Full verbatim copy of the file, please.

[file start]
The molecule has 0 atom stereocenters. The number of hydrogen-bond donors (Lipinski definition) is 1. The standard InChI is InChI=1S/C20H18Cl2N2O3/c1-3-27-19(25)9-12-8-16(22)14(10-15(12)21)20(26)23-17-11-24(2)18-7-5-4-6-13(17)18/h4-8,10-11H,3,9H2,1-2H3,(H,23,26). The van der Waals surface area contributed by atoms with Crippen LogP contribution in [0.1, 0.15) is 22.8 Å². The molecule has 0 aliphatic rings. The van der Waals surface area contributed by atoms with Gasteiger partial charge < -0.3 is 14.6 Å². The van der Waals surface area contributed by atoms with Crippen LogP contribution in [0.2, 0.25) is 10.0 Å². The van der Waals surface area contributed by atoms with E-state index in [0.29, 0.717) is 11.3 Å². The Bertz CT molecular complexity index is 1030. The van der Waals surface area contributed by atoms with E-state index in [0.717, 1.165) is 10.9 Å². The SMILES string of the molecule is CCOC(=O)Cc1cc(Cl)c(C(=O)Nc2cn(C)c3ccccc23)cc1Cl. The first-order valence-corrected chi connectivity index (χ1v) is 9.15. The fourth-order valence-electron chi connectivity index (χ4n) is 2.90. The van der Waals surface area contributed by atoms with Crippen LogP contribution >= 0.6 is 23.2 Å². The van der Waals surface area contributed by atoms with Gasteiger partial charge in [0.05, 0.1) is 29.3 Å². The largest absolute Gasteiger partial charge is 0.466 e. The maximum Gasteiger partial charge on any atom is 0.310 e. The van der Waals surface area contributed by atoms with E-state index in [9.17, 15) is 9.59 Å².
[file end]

The molecule has 0 atom stereocenters. The number of hydrogen-bond donors (Lipinski definition) is 1. The standard InChI is InChI=1S/C20H18Cl2N2O3/c1-3-27-19(25)9-12-8-16(22)14(10-15(12)21)20(26)23-17-11-24(2)18-7-5-4-6-13(17)18/h4-8,10-11H,3,9H2,1-2H3,(H,23,26). The van der Waals surface area contributed by atoms with Crippen LogP contribution in [0.1, 0.15) is 22.8 Å². The molecule has 0 aliphatic rings. The van der Waals surface area contributed by atoms with Gasteiger partial charge < -0.3 is 14.6 Å². The van der Waals surface area contributed by atoms with Crippen LogP contribution in [0.2, 0.25) is 10.0 Å². The van der Waals surface area contributed by atoms with E-state index in [0.29, 0.717) is 11.3 Å². The Bertz CT molecular complexity index is 1030. The van der Waals surface area contributed by atoms with E-state index in [0.717, 1.165) is 10.9 Å². The SMILES string of the molecule is CCOC(=O)Cc1cc(Cl)c(C(=O)Nc2cn(C)c3ccccc23)cc1Cl. The first-order valence-corrected chi connectivity index (χ1v) is 9.15. The fourth-order valence-electron chi connectivity index (χ4n) is 2.90. The van der Waals surface area contributed by atoms with Crippen LogP contribution >= 0.6 is 23.2 Å². The van der Waals surface area contributed by atoms with Gasteiger partial charge in [0.05, 0.1) is 29.3 Å². The largest absolute Gasteiger partial charge is 0.466 e. The maximum Gasteiger partial charge on any atom is 0.310 e. The van der Waals surface area contributed by atoms with E-state index in [9.17, 15) is 9.59 Å².